According to one 1933 reference in a small German newspaper, der Mihlaer Chronik, the Kesseler Ringkreuz-Posaunenchor gave concerts in an effort to raise money to restore church bells taken down during the Great War. They also marched in parades supporting the Nazi party takeover of the civil authorities in Mihla, Germany, a town south east of Kassel.

Yet another example of
how the waves of history
unearth strange artifacts
on today's internet seashore.

This is my contribution to Sepia Saturday
where choosing just the right seashell
is always a challenge.


Alan Burnett said...

The photographs - as always - are quite fascinating (as are the descriptions). Even in these days of giant cruise ships with thousands of passengers there is still a ship's band / orchestra, although they are much reduced in numbers these days.
On an entirely different matter let me have your postal address (I seem to have lost it) as I came across a photograph at a antiques fair the other day which is just up your musical street. Alan

Unknown said...

I had a g-great uncle who played for a Marine band out of Boston in the late 1800s/early 1900s. He played all over the world, including Shanghai, from where he sent wonderful letters to his family back in Boston. Great photos...

La Nightingail said...

As always, I enjoyed the photos you've shared here of the maritime youth bands. I suppose one requisite for the members of the bands playing aboard ship is they don't get seasick! Best of all, though, with this particular posting, are your closing words "Yet another example--" Clever. :)

Wendy said...

I like the closing words too. I am always amazed at the number of musical groups you find and their postcards. They certainly kept the tailors of the world busy.

Barbara Rogers said...

While the meme may have left your bands behind, unless you count the seashells that were under those many ships, or your closing words, this was another interesting post about bands. The historic connection of Nazis coming into power compared to some of our more recent political events, is noted as well.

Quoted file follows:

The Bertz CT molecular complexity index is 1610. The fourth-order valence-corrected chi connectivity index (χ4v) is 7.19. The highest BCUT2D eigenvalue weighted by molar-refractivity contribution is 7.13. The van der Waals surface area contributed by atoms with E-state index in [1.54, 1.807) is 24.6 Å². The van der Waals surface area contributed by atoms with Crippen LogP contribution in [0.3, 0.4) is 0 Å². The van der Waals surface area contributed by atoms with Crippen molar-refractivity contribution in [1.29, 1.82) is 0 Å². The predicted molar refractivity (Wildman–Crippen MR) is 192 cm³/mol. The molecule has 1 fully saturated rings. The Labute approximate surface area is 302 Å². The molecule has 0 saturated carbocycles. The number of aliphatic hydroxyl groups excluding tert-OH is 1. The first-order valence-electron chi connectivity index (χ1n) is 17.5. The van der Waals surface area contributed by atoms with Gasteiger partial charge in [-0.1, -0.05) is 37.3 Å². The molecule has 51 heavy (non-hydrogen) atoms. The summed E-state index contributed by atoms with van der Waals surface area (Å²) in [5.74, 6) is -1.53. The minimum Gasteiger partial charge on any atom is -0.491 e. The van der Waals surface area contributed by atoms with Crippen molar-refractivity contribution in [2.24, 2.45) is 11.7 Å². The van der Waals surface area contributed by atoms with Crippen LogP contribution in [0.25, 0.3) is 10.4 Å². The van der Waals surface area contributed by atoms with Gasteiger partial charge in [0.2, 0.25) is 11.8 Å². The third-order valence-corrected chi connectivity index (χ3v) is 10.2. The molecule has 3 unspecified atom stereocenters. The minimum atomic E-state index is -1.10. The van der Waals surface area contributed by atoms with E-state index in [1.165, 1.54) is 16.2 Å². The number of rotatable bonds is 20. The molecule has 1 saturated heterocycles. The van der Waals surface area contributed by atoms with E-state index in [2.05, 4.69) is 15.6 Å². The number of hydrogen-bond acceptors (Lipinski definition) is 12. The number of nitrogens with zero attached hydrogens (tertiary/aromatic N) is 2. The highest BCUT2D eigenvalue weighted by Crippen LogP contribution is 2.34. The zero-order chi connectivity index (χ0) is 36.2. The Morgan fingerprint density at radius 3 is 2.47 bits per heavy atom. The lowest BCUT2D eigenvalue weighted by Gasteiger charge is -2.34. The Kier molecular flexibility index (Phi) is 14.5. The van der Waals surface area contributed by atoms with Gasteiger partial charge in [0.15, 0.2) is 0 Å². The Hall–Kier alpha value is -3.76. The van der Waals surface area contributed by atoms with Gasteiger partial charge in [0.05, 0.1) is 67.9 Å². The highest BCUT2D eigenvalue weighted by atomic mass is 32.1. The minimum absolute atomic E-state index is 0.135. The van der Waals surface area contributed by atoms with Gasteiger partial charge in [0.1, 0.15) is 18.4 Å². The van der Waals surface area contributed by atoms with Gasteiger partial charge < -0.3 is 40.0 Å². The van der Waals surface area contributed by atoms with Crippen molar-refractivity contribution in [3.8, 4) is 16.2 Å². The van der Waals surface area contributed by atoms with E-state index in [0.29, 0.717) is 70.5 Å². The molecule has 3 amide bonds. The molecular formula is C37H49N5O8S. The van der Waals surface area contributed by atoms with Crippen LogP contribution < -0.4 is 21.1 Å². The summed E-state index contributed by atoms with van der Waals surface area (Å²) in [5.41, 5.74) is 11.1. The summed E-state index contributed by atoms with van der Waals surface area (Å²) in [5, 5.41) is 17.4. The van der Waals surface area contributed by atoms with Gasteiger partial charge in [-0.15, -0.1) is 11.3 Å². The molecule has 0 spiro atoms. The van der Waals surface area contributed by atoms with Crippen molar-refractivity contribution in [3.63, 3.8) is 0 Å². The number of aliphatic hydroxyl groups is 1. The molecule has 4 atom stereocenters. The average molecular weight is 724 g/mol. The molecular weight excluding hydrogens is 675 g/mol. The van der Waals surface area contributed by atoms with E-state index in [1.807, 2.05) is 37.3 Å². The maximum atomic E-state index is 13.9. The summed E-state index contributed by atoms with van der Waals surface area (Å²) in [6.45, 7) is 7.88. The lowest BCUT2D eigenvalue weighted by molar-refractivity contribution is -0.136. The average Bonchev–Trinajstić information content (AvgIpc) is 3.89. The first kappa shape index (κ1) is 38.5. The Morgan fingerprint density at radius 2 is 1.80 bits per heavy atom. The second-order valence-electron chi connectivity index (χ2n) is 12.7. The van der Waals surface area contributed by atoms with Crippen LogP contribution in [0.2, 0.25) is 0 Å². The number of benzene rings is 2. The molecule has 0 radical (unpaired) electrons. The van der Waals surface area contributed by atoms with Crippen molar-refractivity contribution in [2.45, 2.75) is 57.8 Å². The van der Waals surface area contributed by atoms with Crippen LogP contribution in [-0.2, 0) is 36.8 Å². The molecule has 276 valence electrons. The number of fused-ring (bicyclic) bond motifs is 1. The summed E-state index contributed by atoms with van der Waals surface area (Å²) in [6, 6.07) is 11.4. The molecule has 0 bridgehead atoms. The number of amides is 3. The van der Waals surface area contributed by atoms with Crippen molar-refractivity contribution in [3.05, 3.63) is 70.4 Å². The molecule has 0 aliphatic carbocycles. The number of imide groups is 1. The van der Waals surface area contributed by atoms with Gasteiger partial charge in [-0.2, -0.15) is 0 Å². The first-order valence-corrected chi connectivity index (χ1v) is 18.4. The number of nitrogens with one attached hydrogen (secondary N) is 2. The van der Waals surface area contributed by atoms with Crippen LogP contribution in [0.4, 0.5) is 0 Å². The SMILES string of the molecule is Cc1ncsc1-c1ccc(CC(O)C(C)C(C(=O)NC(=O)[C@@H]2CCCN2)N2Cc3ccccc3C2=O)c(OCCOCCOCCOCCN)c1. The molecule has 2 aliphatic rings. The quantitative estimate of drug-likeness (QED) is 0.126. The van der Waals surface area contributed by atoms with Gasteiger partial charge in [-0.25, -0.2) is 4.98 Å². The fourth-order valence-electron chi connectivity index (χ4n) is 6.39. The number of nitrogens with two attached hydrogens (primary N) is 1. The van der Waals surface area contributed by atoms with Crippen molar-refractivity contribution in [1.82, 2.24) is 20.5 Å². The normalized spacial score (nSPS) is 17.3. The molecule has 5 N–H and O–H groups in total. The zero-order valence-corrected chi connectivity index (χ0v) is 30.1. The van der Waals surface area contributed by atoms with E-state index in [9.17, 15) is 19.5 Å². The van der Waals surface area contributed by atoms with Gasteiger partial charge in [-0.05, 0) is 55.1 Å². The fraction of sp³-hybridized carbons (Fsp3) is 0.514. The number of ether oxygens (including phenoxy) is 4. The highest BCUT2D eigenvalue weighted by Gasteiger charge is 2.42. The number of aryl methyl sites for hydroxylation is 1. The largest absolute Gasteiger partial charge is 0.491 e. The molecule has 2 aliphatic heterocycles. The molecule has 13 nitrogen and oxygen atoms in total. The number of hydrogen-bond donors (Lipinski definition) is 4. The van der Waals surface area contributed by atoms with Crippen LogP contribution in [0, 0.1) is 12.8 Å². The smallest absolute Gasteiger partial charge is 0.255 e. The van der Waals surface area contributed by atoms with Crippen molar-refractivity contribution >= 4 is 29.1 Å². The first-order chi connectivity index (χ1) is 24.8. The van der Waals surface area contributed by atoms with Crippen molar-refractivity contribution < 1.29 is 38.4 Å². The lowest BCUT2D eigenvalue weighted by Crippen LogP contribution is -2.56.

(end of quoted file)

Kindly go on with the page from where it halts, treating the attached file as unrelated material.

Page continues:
Jofeath said...

So much history in those postcards. Interesting that you feel the need to point out corrections to your blog, whereas I amend/ update mine countless times without mentioning that I've done so.

Anonymous said...

Hello Mike,

This is probably a message that you may have never expected having written the story about Hedwig Glomb. I am a Glomb. One of John C Glomb's children was my Grandfather. My dad didn't really know much about her. He said every time she came up they would all get sniffly and not talk about it. I did know about what a great piano player she was and they referred to her as a prodigy. I am going to send this article to my family to see what they think and if they knew any of the details. How did you get some of your major details? What research resources did you use to find this stuff? I want to do research on my family history. All of that side of my family lived in PA. My dad moved to AZ and met my mom which is where I currently reside. I visited them a few times but did not see them often. I did not hear any real stories. I thought with your tips I could get a good start.

I just want thank you for your wonderful tribute to a young talented girl who died before her prime.

If you want to give me an email or way I can give you my email. I do not want to post it to the blog comments. Thank you.


Mike Brubaker said...

Karen (Glomb)
Thank you for your comment about my story on Hedwig Glomb but for some reason it is on this post about German Sea Cadet Bands!? My email contact is on the sidebar under "about me".
Mike Brubaker